Arny Margret - they only talk about the weather
One Little Independent
They say you get your whole life to write your debut album, and for Icelandic folk singer Arny Margret, that seems very literal. The early-twentysomething began playing music in her teens, and her label One Little Independent (Björk, Ásgeir) describes they only talk about the weather as "Arny’s coming-of-age journey, from writing in school, staring out of dorm room windows, being on the road, to today." Arny cites Phoebe Bridgers as a core influence, and echoes of Phoebe's work can be heard in the personal, conversational lyricism and vivid imagery that make up Arny's songs, and sometimes the album has hints of artists like Regina Spektor and Feist, but Arny never sounds like one person in particular. She's got a great voice that she carries like a seasoned veteran, and the album's minimal, glistening folk guitar is the perfect backdrop.
Bonny Light Horseman - Rolling Golden Holy & Anaïs Mitchell - Anaïs Mitchell
37d03d & BMG
For the followup to their excellent 2020 debut LP, which was largely made up of reworked traditional folk songs, Bonny Light Horseman -- the trio of Anaïs Mitchell, Josh Kaufman, and Eric D. Johnson (Fruit Bats) -- chose instead to write original music. And even though the songwriting is much newer, the album's actually cut from a similar cloth. BLH's debut was such a triumph because the trio's unique arrangements and voices turned traditional songs into something that felt entirely new, and they bring that same now-trademark style to memorable originals like "Exile" and "California." Also this year, Anaïs released her first solo album in a decade, produced by Josh. (They also did a joint tour this year, playing material from both Bonny Light Horseman and Anaïs' solo work.) Also featuring Bonny Light Horseman contributors Michael Lewis, JT Bates, and Aaron Dessner, Anaïs' new solo album feels part of the same universe as BLH, and highlights like "Brooklyn Bridge," "Bright Star," and "The Words" are among the strongest tracks to come from Anaïs' latest creative chapter.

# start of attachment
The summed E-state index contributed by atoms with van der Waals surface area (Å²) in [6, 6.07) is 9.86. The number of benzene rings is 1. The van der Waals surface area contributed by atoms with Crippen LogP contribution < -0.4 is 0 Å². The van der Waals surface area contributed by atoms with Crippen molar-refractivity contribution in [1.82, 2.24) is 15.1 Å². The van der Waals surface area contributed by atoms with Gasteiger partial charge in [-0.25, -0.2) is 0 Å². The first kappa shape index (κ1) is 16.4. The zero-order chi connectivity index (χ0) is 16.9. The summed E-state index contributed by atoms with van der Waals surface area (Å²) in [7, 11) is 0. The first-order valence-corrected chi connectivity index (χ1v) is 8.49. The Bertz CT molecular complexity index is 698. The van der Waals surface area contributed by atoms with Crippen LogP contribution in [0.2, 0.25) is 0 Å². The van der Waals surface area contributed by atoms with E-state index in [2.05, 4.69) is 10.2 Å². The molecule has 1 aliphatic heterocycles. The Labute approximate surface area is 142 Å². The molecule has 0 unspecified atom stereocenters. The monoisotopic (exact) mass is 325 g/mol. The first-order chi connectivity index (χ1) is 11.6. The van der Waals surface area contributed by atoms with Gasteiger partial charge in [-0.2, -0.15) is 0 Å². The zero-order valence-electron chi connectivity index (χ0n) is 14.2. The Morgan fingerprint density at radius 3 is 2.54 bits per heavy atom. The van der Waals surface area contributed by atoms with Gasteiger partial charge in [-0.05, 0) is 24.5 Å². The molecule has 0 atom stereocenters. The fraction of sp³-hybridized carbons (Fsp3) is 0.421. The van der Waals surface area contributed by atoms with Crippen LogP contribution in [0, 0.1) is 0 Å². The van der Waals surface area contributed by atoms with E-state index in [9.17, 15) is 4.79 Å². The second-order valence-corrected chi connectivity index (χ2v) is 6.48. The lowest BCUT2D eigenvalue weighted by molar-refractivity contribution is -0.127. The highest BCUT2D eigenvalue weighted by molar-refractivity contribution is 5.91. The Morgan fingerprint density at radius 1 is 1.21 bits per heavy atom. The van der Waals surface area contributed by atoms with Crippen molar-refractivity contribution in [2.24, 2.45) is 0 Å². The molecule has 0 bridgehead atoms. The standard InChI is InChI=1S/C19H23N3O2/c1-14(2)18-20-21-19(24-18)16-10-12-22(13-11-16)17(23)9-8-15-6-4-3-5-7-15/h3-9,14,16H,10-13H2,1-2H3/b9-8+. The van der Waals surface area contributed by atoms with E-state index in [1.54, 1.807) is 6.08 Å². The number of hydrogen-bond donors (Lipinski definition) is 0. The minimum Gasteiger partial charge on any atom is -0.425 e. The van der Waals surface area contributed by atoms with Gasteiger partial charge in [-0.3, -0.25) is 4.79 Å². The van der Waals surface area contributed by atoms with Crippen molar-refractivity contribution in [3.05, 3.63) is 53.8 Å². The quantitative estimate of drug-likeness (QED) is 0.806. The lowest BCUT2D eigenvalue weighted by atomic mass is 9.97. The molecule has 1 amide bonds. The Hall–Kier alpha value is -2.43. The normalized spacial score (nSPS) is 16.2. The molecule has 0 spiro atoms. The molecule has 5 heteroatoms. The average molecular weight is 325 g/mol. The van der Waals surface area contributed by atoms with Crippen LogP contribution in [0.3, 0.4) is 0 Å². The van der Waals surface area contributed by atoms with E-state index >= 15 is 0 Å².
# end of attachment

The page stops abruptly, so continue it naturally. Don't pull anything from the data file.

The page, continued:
Courtney Marie Andrews - Loose Future
As the followup to 2020's melancholic Old Flowers, Loose Futures sounds like the sun finally coming up on a warm spring morning after a rainy night. "I kind of wanted Loose Future to be a pop record," Courtney Marie Andrews told The Line of Best Fit. It's still a folk record, but it's bright and catchy and warm and welcoming, like pop music is. It's got great arrangements, fleshed out by contributions from Bonny Light Horseman's Josh Kaufman, Grizzly Bear drummer Chris Bear, and co-producer Sam Evian, but even this bright new record isn't without its inner darkness. "Pain will always be there," she said in that same interview. "But the future isn’t certain; anything can happen."
Dana Gavanski - When It Comes
Like the aforementioned Aoife Nessa Frances album, Dana Gavanski's When It Comes feels rooted in early '70s folk and baroque pop, and at times she also sounds like Julia Holter or Beach House at their earthiest. Her use of harpsichords gives When It Comes an instantly-nostalgic feel, but the urgency in her songwriting always avoids pastiche. And like many great singer/songwriters in this realm, she's just got one of those magnetic voices that you can't stay away from once you've heard it.